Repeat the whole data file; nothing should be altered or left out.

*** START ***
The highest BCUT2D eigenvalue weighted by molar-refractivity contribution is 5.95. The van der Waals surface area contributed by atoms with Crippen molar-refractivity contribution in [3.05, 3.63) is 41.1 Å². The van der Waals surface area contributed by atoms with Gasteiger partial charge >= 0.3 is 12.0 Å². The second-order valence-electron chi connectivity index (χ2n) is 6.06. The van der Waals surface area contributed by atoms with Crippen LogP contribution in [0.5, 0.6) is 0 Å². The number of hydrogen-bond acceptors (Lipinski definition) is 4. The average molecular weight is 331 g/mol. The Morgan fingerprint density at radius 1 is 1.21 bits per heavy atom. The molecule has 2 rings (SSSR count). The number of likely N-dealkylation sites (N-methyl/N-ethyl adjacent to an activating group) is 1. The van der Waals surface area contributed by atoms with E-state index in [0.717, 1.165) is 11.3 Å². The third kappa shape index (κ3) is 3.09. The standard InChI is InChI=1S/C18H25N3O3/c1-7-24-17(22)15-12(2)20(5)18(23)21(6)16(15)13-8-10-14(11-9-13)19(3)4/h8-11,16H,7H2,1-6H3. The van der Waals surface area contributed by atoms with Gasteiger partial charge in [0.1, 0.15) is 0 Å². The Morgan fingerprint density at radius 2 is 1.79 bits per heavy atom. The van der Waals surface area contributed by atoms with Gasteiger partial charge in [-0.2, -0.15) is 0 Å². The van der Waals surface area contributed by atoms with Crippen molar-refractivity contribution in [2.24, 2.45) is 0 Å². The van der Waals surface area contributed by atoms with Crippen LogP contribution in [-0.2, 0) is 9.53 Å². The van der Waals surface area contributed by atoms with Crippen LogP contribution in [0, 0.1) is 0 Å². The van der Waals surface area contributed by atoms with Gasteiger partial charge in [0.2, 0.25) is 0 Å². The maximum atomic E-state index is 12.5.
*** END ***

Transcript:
The highest BCUT2D eigenvalue weighted by molar-refractivity contribution is 5.95. The van der Waals surface area contributed by atoms with Crippen molar-refractivity contribution in [3.05, 3.63) is 41.1 Å². The van der Waals surface area contributed by atoms with Gasteiger partial charge >= 0.3 is 12.0 Å². The second-order valence-electron chi connectivity index (χ2n) is 6.06. The van der Waals surface area contributed by atoms with Crippen LogP contribution in [0.5, 0.6) is 0 Å². The number of hydrogen-bond acceptors (Lipinski definition) is 4. The average molecular weight is 331 g/mol. The Morgan fingerprint density at radius 1 is 1.21 bits per heavy atom. The molecule has 2 rings (SSSR count). The number of likely N-dealkylation sites (N-methyl/N-ethyl adjacent to an activating group) is 1. The van der Waals surface area contributed by atoms with E-state index in [0.717, 1.165) is 11.3 Å². The third kappa shape index (κ3) is 3.09. The standard InChI is InChI=1S/C18H25N3O3/c1-7-24-17(22)15-12(2)20(5)18(23)21(6)16(15)13-8-10-14(11-9-13)19(3)4/h8-11,16H,7H2,1-6H3. The van der Waals surface area contributed by atoms with Gasteiger partial charge in [0.1, 0.15) is 0 Å². The Morgan fingerprint density at radius 2 is 1.79 bits per heavy atom. The van der Waals surface area contributed by atoms with Gasteiger partial charge in [-0.2, -0.15) is 0 Å². The van der Waals surface area contributed by atoms with Crippen molar-refractivity contribution in [2.24, 2.45) is 0 Å². The van der Waals surface area contributed by atoms with Crippen LogP contribution in [-0.2, 0) is 9.53 Å². The van der Waals surface area contributed by atoms with Crippen LogP contribution in [0, 0.1) is 0 Å². The van der Waals surface area contributed by atoms with Gasteiger partial charge in [0.2, 0.25) is 0 Å². The maximum atomic E-state index is 12.5.